In Knox, no surprises in appointments

The Enterprise — Melissa Hale-Spencer

By the book: James Corigliano, Berne town justice, administers the oath of office to seven Knox officials on New Year’s Day.

The Enterprise — Melissa Hale-Spencer

Signing on: Amy Pokorny right, officially signs on for four years as a Knox councilwoman while the new town clerk, Tara Murphy, and veteran town lawyer, center, John Dorfman, stand by.

The Enterprise — Melissa Hale-Spencer

Raising their right hands on New Year’s Day, Knox officials take the oath of office en masse: From left, Councilwoman Amy Pokorny, Clerk Tara Murphy, Judge Jean Gagnon, supervisor Michael Hammond, Highway Superintendent Gary Salisbury, Tax Collector  Diane Champion, and Councilman Nicholas Viscio.

KNOX — The mood was cordial New Year’s Day as the Knox Town Board members, all Democrats, assembled for the annual reorganizational meeting. Friendly banter filled the air as those who had been elected or re-elected prepared to take the oath of office.

Judge James Corigliano emerged from his chambers in a black robe to administer the oath and said to the row of office-holders standing before him, “The town is in good hands.”

The only Republican in the line-up was the town’s highway superintendent, Gary Salisbury. He ran unopposed and got the most votes of any Knox candidate this past November.

Taking the oath for the first time was Tara Murphy, who had bested Amanda Gullestad in November’s election. She replaces Republican Kimberly Swain, who did not pursue a fifth term as clerk, saying she wanted to spend more time with her children.

Diane Champion was uncontested in her second run for tax collector as was Jean Gagnon in her third term as town justice.

Michael Hammond, who, with 40 years at the helm, is the longest serving supervisor in Albany County, won the closest election in recent years with 54 percent of the vote.

“I think it shows people are satisfied with the way the town is being run,” said Councilwoman Amy Pokorny of the victory on Election Night. She won her first full term in November.

Councilman Nicholas Viscio, who also serves as deputy supervisor, had garnered the most votes in the three-way race for two board seats.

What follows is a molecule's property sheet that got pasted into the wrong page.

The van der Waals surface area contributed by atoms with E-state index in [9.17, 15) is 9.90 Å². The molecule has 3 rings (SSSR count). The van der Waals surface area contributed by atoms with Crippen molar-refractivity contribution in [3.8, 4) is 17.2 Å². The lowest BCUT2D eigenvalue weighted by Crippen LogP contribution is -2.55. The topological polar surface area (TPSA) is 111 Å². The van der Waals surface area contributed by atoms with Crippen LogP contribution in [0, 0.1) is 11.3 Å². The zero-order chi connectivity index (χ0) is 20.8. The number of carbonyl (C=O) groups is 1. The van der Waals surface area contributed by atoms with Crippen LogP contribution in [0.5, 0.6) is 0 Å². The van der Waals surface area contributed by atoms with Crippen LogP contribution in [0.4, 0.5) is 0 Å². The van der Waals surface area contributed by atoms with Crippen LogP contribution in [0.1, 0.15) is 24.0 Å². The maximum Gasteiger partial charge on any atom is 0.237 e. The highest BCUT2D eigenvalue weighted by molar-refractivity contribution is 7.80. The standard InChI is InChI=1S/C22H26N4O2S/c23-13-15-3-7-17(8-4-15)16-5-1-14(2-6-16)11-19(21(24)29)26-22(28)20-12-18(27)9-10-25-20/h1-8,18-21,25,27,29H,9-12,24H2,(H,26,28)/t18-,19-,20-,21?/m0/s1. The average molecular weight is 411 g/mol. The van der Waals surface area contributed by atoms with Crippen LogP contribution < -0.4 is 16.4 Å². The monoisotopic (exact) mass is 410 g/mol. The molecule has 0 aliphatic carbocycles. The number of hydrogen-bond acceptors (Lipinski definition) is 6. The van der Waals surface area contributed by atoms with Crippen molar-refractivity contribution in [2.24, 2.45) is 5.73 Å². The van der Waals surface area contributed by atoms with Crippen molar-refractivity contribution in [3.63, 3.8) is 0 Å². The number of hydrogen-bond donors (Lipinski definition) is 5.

After the oath was administered on Tuesday morning, Hammond said, “Now we can prepare for the big storm.”

“Get the snow-blowers ready,” responded the judge.

The yearly appointments were all made unanimously without discussion and the salaries were set — with 3-percent raises for highway workers, no raises for board members —  also without comment or dispute. The meeting was adjourned in less than half an hour, with punch and cookies served afterwards to the handful in attendance.

The board unanimously voted to establish:

The Altamont Enterprise as the official newspaper of the town;

— The Key Bank, Bank of America, and First Niagara as designated depositories; and

— Regular town board meetings to be held on the second Tuesday of each month at 7:30 p.m., except for the November meeting, which will be on the first Wednesday following Election Day. All meetings will be held in Town Hall.


The board also made the following appointments on New Year’s Day:

—  Mary Alice Geel as deputy town clerk;

— Helen Quay as registrar of vital statistics;

— Deborah Liddle as deputy registrar of vital statistics;

— Lee Martin as deputy tax collector;

— Cheryl Frantzen as town historian;

— Dennis Decker as emergency preparedness coordinator;

— Nicholas Viscio as deputy supervisor;

— Edward Nicholson as data collector;

— Robert Delaney as building/sanitary inspector and zoning administrator;

— Daniel Sherman as assistant building inspector;

— Louis Saddlemire as dog warden;

— Louis Saddlemire as park laborer;

— Dennis Barber as ex officio member of the youth committee;

— Deborah Liddle as court clerk;

— John McGivern as court officer;

— Loren Shafer Jr. as deputy highway superintendent;

— Catherine Bates as account clerk;